Eleven of the 23 infected children had T. soudanense, six had M. audouinii and four had T. violaceum; the remaining two children had both T. soudanense and T. violaceum. Four of the carriers had T. soudanense, four had M. audouinii and one had T. violaceum.

Characteristics of the children in each category are shown in Box 2. The categories showed significant differences in age (P = 0.021) and class (P = 0.044, data not shown). When cases and carriers were combined and compared with uninfected children, they were significantly different by ethnicity (P = 0.010). Box 2 shows higher proportions of Sudanese, other African and Arabic children and lower proportions in other language groups in the cases and carriers groups. There was no difference by age, sex, class or braided hair (P = 0.060, 0.588, 0.093 and 0.343, respectively) between the cases/carriers and the uninfected children.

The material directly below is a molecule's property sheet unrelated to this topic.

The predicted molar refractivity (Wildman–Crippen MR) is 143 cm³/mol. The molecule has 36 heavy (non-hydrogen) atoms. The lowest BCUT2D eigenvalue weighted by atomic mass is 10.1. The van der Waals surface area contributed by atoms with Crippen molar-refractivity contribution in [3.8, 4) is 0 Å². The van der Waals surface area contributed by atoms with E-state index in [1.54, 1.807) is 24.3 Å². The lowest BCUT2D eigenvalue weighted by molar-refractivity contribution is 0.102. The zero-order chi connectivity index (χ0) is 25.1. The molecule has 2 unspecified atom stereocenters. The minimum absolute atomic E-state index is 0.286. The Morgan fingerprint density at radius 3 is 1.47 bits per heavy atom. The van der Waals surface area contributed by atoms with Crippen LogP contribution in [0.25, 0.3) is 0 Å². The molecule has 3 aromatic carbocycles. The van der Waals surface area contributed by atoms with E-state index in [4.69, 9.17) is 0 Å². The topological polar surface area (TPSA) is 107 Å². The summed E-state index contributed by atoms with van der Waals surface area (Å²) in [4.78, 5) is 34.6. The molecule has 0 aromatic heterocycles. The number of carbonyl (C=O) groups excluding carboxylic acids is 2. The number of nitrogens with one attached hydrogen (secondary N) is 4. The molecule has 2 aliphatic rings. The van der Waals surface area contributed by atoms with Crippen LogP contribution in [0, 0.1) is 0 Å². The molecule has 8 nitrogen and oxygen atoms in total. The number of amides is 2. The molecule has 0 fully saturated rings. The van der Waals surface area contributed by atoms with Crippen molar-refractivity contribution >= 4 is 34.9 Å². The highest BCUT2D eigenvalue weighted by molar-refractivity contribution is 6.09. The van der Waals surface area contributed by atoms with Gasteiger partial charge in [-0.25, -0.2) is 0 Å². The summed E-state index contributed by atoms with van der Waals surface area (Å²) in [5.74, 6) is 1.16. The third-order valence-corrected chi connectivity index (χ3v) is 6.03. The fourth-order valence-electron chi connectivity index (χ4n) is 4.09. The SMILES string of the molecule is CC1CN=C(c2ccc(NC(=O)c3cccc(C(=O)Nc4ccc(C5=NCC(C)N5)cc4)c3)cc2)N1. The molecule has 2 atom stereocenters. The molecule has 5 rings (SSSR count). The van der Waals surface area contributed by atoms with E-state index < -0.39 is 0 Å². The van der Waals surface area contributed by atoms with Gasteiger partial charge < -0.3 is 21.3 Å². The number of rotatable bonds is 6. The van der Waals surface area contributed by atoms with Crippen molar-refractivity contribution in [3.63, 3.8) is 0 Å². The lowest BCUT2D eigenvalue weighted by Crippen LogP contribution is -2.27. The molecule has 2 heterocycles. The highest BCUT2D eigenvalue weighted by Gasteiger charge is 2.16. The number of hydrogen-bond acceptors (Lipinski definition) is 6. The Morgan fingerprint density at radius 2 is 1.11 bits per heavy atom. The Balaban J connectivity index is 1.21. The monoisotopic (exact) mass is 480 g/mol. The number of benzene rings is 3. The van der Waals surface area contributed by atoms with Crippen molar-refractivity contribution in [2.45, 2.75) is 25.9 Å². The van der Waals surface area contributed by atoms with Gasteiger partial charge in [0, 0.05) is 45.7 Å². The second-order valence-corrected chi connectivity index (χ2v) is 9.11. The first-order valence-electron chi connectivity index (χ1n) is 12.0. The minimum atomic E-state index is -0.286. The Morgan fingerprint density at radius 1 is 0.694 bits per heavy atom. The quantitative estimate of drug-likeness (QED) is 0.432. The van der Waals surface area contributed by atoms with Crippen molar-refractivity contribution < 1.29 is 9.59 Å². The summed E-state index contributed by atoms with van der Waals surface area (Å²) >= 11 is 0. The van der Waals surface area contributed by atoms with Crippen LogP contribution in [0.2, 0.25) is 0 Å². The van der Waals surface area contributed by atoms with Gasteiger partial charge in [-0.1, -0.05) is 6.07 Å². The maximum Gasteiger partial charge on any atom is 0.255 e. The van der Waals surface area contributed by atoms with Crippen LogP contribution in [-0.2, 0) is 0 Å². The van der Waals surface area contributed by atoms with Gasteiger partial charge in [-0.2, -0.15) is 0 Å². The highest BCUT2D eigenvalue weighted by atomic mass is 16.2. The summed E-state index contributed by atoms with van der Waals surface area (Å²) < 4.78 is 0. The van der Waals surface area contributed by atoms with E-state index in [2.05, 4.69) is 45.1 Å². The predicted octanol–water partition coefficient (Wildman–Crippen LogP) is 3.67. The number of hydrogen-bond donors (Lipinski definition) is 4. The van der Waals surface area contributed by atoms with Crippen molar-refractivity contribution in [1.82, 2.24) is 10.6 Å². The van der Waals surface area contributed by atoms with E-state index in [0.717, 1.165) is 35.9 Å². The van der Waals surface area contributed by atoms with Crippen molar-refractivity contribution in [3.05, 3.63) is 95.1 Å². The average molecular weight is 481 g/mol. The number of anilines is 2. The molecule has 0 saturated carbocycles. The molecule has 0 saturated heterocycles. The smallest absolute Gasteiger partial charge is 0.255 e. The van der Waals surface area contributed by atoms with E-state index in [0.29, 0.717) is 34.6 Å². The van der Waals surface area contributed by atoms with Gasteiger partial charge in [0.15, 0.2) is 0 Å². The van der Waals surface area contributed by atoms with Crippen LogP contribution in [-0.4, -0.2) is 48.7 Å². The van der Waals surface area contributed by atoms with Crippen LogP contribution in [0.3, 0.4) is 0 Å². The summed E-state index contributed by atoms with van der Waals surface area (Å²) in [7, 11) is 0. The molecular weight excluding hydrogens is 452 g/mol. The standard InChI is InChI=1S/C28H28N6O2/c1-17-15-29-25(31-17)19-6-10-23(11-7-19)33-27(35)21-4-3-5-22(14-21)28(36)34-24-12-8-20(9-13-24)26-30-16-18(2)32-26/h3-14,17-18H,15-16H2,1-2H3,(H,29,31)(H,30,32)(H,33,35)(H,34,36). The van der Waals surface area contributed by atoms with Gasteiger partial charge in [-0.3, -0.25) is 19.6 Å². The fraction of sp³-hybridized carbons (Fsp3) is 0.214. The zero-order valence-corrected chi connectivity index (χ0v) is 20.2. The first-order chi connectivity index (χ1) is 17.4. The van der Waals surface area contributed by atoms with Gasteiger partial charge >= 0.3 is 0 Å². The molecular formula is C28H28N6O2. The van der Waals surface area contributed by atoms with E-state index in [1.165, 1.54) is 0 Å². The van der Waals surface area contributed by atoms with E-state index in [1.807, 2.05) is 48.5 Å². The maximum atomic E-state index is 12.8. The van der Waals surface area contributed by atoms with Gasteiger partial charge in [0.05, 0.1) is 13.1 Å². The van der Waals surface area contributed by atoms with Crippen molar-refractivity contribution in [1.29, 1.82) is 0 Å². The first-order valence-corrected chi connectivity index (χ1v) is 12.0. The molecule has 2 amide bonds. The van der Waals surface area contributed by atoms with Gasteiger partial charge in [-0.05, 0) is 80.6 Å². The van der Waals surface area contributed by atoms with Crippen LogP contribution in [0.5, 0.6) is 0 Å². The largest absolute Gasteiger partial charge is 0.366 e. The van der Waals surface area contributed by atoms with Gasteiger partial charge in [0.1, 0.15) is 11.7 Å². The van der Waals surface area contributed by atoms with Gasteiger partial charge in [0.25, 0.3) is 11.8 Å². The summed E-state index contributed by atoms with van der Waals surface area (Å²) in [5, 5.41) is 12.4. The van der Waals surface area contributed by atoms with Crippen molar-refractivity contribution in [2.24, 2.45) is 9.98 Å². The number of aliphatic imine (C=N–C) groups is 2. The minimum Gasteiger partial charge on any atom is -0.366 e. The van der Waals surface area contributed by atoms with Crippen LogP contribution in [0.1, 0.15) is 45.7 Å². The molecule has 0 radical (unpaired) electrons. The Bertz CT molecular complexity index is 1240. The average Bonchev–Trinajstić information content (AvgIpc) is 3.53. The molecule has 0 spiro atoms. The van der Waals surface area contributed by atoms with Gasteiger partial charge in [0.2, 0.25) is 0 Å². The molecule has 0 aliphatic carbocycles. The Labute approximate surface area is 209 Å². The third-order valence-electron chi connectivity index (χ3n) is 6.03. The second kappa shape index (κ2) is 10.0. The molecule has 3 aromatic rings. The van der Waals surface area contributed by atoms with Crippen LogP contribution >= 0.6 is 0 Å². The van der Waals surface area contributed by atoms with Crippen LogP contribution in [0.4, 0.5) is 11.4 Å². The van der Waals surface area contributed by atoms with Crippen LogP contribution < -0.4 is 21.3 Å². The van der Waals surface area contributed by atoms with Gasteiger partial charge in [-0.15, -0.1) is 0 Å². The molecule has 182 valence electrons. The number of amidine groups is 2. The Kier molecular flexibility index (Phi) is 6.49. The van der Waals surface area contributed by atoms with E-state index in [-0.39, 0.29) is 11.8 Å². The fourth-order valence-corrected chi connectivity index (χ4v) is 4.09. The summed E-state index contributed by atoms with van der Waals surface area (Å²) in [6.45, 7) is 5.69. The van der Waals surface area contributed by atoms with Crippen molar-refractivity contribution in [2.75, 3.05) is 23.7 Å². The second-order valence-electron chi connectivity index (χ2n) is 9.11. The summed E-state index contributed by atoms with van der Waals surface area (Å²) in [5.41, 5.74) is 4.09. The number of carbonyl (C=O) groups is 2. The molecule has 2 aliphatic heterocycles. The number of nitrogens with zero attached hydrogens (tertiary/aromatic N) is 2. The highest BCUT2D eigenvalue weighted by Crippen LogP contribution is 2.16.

The clinical symptoms varied: 14 of the 23 cases had multiple discrete areas of scaling of the scalp, with minimal scalp inflammation (Box 3). Broken-off hairs and alopecia were not obvious, except in one child with a plaque of scaling, broken-off hairs and occipital lymphadenopathy (Box 4). Two children had diffuse dandruff-like scaling, and four had both tinea capitis and tinea corporis, one of whom also had tinea unguium. There was no correlation between the dermatophyte identified and the clinical pattern of disease.

The sensitivity of clinical diagnosis in relation to laboratory-confirmed cases was 62.5% (20/32). The positive predictive value was 48.8% (20/41). By contrast, 92% (103/112) of children with no detectable lesions were culture-negative.